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Preparing your home loan for a rate hike

As the Reserve Bank continues their ‘wait and see’ policy with the cash rate, the same approach shouldn’t be used for your home loan. For the 15th consecutive month the RBA has kept the cash rate at its historical low of 2.50%, leaving financial economists divided on when the next cash rate rise will be.

In Australia’s largest Reserve Bank survey by finder.com.au, the average prediction for a cash rate increase from all 28 experts was June 2015. So, with an impending rate hike, how can homeowners prepare their mortgage?

Michelle Hutchison, Money Expert from finder.com.au, said there are little things homeowners can do now in order to get ahead.

“Spring is settling in, and with it a new mortgage season. Preparing for a rate rise now could save you money when it happens, so now is the time to take advantage of the current market and start preparing your finances to lessen the impact of looming rate rises.

“For instance, a home loan with an interest rate of 5.33 percent for a 30-year loan term of $300,000 has a monthly repayment of $1,671. If it the interest rate increases by 0.25 percentage points, it will add an extra $47 to your monthly repayments, which equates to almost $17,000 over the course of the 30-year loan.

“Make sure you research the features of your home loan to see where you can save money. Even putting away an extra $50 each month can make a big difference to your savings.”

finder.com.au tips on preparing for a rate rise:

Make extra repayments
If your loan allows you to make additional repayments without penalty, then you should budget your finances and look into making them. When the cash rate does rise you’ll be glad that you’ve paid down more of your principal, and you won’t feel the pinch as much as you would have.

Things to watch out for: If you’re in a fixed rate period and are able to make additional repayments, make sure there isn’t a fee for doing so, and check if you have a limit as to how many additional payments you can make.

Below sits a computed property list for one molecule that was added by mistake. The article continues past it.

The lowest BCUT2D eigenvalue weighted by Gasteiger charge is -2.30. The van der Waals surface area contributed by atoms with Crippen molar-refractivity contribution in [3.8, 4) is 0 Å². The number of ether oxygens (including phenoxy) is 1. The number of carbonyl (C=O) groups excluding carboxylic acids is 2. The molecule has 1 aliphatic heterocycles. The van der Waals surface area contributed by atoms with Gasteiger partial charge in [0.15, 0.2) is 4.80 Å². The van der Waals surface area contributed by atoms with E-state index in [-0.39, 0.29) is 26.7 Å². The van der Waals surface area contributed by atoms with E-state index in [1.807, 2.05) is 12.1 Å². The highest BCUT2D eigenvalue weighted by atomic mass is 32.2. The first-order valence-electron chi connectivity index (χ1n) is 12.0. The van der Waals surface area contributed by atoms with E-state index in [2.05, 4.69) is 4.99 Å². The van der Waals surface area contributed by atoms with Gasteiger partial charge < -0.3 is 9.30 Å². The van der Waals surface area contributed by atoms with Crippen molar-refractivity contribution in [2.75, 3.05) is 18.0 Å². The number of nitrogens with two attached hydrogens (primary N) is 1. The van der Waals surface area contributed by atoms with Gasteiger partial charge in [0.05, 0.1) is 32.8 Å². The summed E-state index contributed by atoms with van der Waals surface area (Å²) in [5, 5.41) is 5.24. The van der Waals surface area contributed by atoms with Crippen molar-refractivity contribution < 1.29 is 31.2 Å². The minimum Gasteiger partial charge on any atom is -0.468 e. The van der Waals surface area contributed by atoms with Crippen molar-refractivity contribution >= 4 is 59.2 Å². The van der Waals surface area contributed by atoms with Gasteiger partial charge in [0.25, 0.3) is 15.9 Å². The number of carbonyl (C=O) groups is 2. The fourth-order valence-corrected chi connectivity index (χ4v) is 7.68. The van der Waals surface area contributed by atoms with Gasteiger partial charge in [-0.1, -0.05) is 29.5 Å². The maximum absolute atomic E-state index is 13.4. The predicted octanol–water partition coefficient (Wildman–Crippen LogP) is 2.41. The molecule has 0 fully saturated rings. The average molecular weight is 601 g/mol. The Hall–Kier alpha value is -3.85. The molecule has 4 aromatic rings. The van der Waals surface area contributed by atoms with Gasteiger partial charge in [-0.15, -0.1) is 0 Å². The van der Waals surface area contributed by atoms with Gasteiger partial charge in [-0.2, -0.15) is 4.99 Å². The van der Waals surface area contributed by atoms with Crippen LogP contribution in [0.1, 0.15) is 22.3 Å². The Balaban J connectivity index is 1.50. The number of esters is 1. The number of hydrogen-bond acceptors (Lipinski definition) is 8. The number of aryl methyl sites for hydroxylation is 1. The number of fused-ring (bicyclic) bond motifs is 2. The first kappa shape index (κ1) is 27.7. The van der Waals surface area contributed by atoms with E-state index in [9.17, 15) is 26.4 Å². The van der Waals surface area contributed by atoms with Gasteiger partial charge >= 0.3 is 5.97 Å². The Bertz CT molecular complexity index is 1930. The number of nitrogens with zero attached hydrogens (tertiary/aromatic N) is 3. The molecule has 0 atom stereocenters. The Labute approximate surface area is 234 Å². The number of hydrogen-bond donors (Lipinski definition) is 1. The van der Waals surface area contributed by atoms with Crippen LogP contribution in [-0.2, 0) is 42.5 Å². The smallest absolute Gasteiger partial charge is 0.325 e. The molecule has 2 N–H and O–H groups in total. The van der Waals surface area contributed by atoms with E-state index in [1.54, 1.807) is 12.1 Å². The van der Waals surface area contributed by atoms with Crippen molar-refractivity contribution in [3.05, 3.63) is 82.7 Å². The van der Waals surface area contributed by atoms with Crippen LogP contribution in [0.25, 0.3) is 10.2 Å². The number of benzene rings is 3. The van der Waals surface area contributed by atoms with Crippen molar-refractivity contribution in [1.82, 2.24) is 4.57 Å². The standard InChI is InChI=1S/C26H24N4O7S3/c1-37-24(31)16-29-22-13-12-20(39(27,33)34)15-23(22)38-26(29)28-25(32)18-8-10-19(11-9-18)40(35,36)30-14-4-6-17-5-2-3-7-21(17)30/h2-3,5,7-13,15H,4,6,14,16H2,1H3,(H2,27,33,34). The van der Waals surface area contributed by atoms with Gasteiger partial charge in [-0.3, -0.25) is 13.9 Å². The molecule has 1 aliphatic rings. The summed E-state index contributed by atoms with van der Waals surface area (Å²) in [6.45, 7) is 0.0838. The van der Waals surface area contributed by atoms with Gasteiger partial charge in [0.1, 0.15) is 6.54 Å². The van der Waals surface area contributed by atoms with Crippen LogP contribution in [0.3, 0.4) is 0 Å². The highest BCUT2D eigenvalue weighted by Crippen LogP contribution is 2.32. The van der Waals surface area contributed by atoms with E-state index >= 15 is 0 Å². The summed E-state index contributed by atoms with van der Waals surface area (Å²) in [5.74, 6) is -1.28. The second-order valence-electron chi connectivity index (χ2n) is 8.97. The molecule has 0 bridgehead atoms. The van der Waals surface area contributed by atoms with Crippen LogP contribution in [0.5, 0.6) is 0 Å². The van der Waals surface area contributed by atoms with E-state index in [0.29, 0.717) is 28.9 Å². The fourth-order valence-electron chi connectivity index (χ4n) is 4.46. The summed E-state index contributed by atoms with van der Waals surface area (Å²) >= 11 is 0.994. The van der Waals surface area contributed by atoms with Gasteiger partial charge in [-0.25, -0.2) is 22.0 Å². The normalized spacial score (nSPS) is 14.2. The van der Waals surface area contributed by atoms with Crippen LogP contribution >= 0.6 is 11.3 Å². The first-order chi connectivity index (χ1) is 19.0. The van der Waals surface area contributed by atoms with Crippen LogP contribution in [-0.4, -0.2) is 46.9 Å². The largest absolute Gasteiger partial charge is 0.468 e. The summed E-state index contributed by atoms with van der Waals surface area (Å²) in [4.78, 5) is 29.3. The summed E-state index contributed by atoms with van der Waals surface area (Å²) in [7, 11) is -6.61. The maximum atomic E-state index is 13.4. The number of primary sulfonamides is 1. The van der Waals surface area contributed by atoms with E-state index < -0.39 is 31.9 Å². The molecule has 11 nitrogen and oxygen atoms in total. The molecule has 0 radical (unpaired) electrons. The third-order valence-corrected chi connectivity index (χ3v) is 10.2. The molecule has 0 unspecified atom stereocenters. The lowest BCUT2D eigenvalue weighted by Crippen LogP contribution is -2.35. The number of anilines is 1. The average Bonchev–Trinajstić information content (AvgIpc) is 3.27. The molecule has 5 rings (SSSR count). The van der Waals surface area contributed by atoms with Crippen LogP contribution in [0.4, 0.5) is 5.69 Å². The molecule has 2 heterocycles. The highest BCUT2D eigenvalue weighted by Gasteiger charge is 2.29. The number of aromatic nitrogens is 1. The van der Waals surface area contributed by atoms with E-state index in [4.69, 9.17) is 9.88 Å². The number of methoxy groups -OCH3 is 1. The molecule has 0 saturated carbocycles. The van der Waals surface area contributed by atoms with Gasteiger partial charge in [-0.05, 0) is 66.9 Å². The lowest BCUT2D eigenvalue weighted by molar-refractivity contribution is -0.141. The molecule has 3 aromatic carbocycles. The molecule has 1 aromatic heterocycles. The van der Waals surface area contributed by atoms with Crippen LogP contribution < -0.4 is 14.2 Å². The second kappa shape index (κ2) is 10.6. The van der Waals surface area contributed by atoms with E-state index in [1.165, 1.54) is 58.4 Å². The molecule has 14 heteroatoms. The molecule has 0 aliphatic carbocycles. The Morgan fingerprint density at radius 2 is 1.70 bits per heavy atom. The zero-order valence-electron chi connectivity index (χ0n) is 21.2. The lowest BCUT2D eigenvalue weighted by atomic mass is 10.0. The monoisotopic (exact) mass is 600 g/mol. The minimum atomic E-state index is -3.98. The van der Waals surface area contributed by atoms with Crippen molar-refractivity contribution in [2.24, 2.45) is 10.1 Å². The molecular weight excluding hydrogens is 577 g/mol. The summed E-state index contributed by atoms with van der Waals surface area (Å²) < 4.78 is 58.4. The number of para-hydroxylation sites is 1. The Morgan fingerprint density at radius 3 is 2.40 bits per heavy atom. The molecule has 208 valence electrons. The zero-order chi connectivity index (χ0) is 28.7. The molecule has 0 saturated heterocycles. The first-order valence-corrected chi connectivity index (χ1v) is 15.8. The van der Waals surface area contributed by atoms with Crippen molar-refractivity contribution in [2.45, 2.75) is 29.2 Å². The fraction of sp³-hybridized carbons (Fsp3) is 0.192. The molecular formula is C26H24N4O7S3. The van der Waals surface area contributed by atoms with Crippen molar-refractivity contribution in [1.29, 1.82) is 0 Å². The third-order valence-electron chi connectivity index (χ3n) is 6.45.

Offset your principal
An offset account is another way to reduce the impact of a rate hike. This account is linked to your home loan and works just like any other transaction account where you can make regular deposits and withdrawals, but the balance works to actively offset your principal loan amount. For a 100 percent offset account, if you have $500,000 left to pay on your loan but you have $150,000 in an offset account, you’ll only pay interest on $350,000.

Things to watch out for: Check to see if your loan allows for a 100 percent offset account or if you only have a partial offset account. Also keep an eye on fees – some offset accounts charge fees on standard transactions, so make sure you know how much you’ll be paying.

Consider fixing your rate
If you’re looking for a way to take advantage of low rates or deals, now could be the time to fix your rate. A fixed rate can help you take advantage of the current low rate and lock it in for an extended period of time, also setting your repayments. Fixed rates are usually available for periods of between one and five years, although some lenders may offer longer terms.

Things to watch out for: When taking on a new loan you’ll need to consider refinancing fees like setup costs for your new loan. Also, fixed rate loans generally come with more restrictions than their variable rate counterparts. For instance, you might not have access to offset accounts or you may have restrictions on additional repayments. Weigh up the benefits of fixing against the costs before you take on the loan.

The cash rate has been stagnant for months, but your mortgage has still been moving. Make sure it doesn’t get left behind by using what’s at your disposal, and consider the options available to you.



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